Up next, we have some recent health news to cover. The cancer drug shortage is still raging. And we should note this isn't a new problem. It's an old new problem. Former FDA commissioner Scott Gottlieb talked about this on a recent CNBC appearance. So Terry, and I did a piece before Scott went on on my substack about why people are concerned about the cancer drug shortage as they should be. And these are generic drugs, mostly, that are in short supply. Because make long story short, the price that people will pay to the PBMs and excetera is not high enough to make a profit. Only a handful of cancer drugs make a profit they support all the other drugs that are in the pipeline are being produced for generics. It's just like new investment. Why can't we understand that the same market forces that applied to and created the drug shortages and cancer drugs, applies to new medicines for rare diseases? And everything else in the inflation Reduction Act?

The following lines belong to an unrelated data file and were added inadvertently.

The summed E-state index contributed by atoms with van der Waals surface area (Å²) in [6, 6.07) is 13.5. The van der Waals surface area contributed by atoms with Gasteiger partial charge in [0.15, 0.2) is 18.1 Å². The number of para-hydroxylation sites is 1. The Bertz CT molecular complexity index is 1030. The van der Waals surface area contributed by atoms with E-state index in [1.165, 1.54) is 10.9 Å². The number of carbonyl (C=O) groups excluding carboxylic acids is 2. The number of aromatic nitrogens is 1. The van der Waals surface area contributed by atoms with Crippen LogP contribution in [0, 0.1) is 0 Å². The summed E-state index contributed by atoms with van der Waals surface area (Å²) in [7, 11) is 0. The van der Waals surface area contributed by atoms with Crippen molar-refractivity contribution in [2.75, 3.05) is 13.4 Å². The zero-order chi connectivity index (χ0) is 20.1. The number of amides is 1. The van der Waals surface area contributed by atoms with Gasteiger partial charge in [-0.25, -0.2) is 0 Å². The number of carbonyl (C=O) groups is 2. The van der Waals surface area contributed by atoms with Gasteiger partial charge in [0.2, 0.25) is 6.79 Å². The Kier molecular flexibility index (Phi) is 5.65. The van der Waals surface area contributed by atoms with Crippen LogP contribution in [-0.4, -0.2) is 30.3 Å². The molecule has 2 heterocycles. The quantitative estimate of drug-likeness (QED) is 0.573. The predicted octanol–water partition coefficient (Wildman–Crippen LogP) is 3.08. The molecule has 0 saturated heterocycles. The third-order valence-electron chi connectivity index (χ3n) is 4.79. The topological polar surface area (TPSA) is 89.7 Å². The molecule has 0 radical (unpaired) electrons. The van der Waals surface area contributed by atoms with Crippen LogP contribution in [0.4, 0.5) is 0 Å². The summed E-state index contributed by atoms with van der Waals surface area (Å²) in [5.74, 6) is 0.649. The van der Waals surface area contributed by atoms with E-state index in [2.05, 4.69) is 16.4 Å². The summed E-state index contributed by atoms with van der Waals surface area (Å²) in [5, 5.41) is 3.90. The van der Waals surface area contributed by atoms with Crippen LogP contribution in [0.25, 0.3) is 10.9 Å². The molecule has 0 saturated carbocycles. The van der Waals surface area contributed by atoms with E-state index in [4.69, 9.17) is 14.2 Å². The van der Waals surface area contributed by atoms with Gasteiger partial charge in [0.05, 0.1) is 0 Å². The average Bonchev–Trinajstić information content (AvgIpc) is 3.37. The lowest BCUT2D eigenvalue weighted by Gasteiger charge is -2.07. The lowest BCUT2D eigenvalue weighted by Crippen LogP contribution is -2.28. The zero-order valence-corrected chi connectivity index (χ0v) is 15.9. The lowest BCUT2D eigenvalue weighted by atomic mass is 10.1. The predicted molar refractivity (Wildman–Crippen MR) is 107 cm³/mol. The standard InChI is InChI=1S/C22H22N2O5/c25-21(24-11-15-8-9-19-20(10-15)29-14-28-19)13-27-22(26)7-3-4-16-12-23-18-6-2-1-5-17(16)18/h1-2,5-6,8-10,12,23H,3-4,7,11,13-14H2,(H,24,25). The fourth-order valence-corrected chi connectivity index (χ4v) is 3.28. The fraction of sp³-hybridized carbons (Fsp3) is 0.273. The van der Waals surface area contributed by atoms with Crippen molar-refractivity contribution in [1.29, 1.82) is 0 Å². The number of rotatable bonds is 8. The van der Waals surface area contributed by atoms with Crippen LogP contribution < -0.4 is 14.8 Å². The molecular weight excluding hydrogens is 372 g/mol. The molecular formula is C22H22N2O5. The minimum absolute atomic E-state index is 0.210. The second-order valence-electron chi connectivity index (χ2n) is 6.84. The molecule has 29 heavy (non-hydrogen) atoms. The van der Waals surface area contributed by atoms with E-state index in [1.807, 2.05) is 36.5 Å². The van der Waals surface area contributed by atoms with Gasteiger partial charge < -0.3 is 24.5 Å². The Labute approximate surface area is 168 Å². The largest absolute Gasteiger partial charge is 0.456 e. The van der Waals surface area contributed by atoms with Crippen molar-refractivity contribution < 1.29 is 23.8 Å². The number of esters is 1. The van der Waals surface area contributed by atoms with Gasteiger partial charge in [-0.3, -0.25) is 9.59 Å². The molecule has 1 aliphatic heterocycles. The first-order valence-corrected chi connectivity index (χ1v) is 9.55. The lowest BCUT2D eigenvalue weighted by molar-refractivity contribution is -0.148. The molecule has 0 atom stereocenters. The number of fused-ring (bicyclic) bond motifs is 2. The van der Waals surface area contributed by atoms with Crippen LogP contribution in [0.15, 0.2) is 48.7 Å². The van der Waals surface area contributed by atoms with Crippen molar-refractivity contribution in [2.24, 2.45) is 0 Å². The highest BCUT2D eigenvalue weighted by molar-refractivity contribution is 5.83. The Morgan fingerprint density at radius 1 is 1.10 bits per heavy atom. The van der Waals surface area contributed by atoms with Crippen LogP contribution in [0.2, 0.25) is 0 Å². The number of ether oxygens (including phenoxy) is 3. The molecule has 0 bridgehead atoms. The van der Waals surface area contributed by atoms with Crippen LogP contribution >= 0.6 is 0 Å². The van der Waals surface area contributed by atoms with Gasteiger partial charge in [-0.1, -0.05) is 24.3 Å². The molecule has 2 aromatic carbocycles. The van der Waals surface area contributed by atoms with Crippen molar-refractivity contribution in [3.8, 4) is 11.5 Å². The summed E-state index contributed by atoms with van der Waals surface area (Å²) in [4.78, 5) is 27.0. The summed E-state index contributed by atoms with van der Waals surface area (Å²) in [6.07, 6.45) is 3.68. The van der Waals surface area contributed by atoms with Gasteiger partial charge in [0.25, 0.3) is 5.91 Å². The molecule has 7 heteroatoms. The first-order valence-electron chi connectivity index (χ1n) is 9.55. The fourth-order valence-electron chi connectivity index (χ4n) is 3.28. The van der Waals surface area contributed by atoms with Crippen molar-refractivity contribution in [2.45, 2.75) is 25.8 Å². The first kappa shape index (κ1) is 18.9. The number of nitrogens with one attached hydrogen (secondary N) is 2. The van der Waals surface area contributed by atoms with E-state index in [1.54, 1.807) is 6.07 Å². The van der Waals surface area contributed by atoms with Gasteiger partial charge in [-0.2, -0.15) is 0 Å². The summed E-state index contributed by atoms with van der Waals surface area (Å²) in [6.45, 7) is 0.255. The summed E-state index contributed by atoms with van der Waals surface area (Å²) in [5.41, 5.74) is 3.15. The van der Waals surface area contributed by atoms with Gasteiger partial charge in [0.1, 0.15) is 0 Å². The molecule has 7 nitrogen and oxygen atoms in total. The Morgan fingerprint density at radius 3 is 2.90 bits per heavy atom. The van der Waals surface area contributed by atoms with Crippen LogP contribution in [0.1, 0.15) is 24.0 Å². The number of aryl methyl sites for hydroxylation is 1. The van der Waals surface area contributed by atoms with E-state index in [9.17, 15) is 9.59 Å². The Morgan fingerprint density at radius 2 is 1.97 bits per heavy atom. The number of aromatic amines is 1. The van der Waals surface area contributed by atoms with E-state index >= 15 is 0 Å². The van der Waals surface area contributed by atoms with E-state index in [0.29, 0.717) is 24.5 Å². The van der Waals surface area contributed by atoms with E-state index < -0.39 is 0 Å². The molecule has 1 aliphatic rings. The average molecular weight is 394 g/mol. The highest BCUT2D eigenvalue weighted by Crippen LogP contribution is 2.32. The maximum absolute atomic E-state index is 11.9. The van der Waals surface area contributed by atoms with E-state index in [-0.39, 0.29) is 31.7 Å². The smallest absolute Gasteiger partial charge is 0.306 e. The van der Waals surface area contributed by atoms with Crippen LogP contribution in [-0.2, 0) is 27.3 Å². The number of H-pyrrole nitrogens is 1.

Terry Wilcox 13:18
Well, I don't I don't know. I don't think that people think that broadly, when they think about this stuff. Right now we're really, you know, obviously the focus is on why don't we have the cancer drugs we normally have. These are generic cancer drugs, which is true. And the truth is exactly what Scott said in that piece, which is, you know, there's not enough manufacturers, there's not enough margin people are getting out of it. Even companies like Teva are getting rid of their generic units. If there's no margin, and how on earth do you expect companies to continue to innovate and have state of the art facilities? You know, Scott does mention in the in the interview that could we have some sort of verification system that if their companies are willing to invest in that they get some sort of seal? Yeah, maybe. I mean, perhaps that'll work. But also, why don't we try just.